Through our own experience and talking to consumers that have installed a 5KW to 6KW solar system, the average user, approximately 20kW per day, enjoy a quarterly saving high enough to conceivably pay off the initial investment of a cheap solar system in 2 to 3 years, cost effective in my opinion.

Hybrid Solar power.

The Holy Grail of balance when it comes to solar power systems. Near off grid energy independence, best reduction in environmental footprint, short of going off grid, grid back up for shortfalls in energy needs due to bad weather, occasional over use or maintenance issues and the ability to sell your excess electricity back to the grid during both the day and night. Depending on your solar system output, the size of the backup battery and your daily usage, you can truly come close to eliminating any reliance on the grid or at the very least, minimize your purchase of excess energy. Before you get too excited though, please note that batteries are still quite expensive so a hybrid system will be at least double and depending on the battery you decide to install, could be triple to quadruple the price of a solar only installation.

Here again, your usage and or your time of main usage will determine what size battery you should consider installing. As an approximate guide, if you are a large family with heavy usage during peak times, a battery of the size and capacity of the Tesla 2 would offer you the best value for money in regard to cost per KW and storage capacity to carry you through those peak times. While you sleep, a good percentage of the energy stored in your battery can be sold back to the grid. Alternatively, if you are single or a small family that works late and or doesn’t use a lot of energy during peak times, a smaller battery may offer you better value for money. The smaller the battery though, the less you can sell back to the grid at night. Unfortunately there is no one size fits all solution and there are widely varying scenarios from person to person, family to family that must be taken into account when choosing a system that is right for you.

Battery only option.

Not many people have given this option much consideration but it is worthwhile investigating. Unfortunately it is not green in any way and conversely will not reduce your environmental footprint BUT it can save you money. It boils down to when you are drawing your energy needs from the grid. For example, if you installed a 13.5KW Tesla 2 battery system, you could charge the battery to capacity during off peak times (at night), when electricity is cheapest. You could then use that stored energy during peak and shoulder times. Again, it allows you to draw the electricity during off peak times and use it during peak times, only needing to draw from the grid when you exhausted your stored energy in the battery, minimising the electricity you would need to draw to hopefully only shoulder times to make up the difference. Speaking to people having this battery only setup, on an average daily usage, they have indicated savings up to $5+ dollars per day. That is approximately $500 per quarter and no solar panel investment.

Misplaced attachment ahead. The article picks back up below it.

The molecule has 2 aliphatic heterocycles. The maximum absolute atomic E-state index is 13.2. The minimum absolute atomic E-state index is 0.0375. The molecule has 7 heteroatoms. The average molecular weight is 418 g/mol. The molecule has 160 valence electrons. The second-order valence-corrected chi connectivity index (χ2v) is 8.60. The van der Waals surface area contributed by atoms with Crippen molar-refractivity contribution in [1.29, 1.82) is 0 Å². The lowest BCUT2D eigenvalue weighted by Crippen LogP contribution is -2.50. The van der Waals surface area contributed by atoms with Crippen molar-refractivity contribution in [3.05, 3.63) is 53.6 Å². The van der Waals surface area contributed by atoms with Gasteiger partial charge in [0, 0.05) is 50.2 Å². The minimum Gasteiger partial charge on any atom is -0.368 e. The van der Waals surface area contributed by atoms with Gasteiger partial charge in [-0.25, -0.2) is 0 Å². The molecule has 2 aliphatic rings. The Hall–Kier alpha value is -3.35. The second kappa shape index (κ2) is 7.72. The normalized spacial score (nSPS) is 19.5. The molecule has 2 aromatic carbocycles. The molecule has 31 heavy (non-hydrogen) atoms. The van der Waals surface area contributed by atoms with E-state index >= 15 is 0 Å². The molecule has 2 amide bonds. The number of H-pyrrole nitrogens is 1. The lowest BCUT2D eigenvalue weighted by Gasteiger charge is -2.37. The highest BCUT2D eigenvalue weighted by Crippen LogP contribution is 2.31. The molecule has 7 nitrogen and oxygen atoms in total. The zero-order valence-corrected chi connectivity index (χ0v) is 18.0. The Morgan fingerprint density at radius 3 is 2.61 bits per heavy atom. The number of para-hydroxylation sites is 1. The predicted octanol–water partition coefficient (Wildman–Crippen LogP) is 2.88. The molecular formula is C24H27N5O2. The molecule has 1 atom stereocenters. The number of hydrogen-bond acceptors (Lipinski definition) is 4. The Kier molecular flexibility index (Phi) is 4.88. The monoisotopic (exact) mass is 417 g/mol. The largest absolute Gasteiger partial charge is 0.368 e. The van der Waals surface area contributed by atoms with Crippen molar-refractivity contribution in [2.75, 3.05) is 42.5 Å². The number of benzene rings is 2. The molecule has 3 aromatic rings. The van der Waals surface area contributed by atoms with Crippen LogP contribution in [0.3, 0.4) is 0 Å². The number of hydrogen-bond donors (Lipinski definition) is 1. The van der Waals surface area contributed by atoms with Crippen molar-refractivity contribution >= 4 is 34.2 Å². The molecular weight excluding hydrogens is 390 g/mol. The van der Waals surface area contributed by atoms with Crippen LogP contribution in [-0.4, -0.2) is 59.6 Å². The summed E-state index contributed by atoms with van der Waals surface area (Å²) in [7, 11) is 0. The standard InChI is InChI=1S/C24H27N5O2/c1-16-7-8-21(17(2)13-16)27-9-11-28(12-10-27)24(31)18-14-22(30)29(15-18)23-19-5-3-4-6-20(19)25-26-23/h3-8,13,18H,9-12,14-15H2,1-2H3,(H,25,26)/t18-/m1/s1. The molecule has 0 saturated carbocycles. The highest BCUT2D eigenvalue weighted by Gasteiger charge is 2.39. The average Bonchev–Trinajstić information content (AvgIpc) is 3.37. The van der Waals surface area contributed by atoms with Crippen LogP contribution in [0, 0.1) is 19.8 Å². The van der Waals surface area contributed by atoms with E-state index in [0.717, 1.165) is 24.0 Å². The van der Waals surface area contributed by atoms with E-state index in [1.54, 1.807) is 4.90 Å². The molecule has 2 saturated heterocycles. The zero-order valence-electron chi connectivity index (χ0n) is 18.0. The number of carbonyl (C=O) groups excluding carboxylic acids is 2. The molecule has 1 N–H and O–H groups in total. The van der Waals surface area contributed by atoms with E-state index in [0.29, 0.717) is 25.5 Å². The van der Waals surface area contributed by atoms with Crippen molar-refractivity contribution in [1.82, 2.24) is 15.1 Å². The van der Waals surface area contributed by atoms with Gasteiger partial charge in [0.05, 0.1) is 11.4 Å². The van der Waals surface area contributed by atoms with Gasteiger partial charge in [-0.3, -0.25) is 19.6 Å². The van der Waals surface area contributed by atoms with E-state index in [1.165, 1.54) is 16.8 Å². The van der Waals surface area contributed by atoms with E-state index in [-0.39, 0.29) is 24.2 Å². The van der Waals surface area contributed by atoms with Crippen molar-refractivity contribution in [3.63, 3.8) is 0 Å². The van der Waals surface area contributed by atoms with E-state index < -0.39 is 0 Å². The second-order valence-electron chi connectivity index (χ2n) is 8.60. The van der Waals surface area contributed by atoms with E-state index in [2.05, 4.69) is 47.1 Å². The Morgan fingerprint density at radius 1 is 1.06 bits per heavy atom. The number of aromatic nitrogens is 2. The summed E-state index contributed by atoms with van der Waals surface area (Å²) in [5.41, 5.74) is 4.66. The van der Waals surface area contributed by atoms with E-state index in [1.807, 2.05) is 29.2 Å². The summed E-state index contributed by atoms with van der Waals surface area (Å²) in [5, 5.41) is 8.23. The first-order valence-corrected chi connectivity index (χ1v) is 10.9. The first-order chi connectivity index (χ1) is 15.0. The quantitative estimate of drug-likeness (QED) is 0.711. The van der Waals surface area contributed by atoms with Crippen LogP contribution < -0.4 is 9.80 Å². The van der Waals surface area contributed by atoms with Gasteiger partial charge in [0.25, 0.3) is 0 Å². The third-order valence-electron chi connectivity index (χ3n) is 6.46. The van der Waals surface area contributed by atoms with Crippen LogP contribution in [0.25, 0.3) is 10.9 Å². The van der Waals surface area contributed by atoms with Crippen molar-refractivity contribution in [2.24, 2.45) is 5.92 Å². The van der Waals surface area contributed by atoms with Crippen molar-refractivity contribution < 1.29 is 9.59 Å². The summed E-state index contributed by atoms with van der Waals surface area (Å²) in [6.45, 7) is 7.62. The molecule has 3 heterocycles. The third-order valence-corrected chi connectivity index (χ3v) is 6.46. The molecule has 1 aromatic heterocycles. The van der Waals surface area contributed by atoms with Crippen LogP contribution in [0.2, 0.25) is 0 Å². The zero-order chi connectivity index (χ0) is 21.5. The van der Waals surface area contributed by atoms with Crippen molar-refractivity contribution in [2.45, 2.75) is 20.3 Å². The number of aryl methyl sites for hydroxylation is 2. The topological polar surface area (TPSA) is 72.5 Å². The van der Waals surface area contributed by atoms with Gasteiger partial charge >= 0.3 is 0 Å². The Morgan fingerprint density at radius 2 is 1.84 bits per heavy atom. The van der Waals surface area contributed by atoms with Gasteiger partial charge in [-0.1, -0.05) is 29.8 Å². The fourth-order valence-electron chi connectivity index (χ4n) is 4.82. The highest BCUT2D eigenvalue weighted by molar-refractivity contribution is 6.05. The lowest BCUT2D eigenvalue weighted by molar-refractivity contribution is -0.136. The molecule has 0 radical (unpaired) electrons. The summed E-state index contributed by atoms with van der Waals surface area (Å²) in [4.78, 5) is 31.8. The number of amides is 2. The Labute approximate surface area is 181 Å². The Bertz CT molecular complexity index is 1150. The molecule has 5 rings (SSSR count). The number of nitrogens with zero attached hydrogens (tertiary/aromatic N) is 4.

What are feed in tariffs and what will I be paid for them? If you have a solar power system that is connected to the grid, your electricity provider or state government will pay you for any excess electricity you feed back into the grid. Before we continue, you will often here the terms “sell to the grid”, “buy back”, “sell back” etc used on the internet and throughout my blog. These all refer to what is correctly called the “Feed in Tariff”, the amount of money that your electricity provider will pay you for every KW that you feed into the grid from your solar power system. This should not be confused with the “Solar Rebate”, which is a government discount off the price of a new solar power system, applied at the point of sale. Solar rebates vary from state to state and have been reducing steadily. The solar rebate is a one off discount whereas the feed in tariff is an ongoing payment/credit to you per KW, either monthly or quarterly, depending on you contract. You also have what are called STCs, Small-Scale Technology Certificates. These are tradable certificates you can create and trade yourself and sell through the open market or an STC clearing house or assign to a registered agent/installer for an upfront discount off the cost of your system. Click on this hyperlink to view eligibility for STC certificates.

What size solar system do I need?

This question is a little easier to answer. It will boil down to how much electricity you use and when you use it. The average family with an average sized house uses about 20KW of energy per day throughout the year. Note that 20KW is an average, it will likely be more during the peaks of summer and winter and lower during spring and autum. I personally have a family of 5 and generally no one is at home from 8am to 4pm on weekdays. Hence I only use around 20KW per day through the peaks of summer and winter (4 split A/Cs to blame). During spring and autumn we can use as little as 8KW (note I have an instant hot water natural gas system and a gas cooktop), LED lights throughout the house and only 1 TV. I have friends that use 40KW to 60KW per day, albeit they have bigger homes with bigger air-conditioning units, multiple TVs, dryers etc and in some cases pools and have people at home all through the day.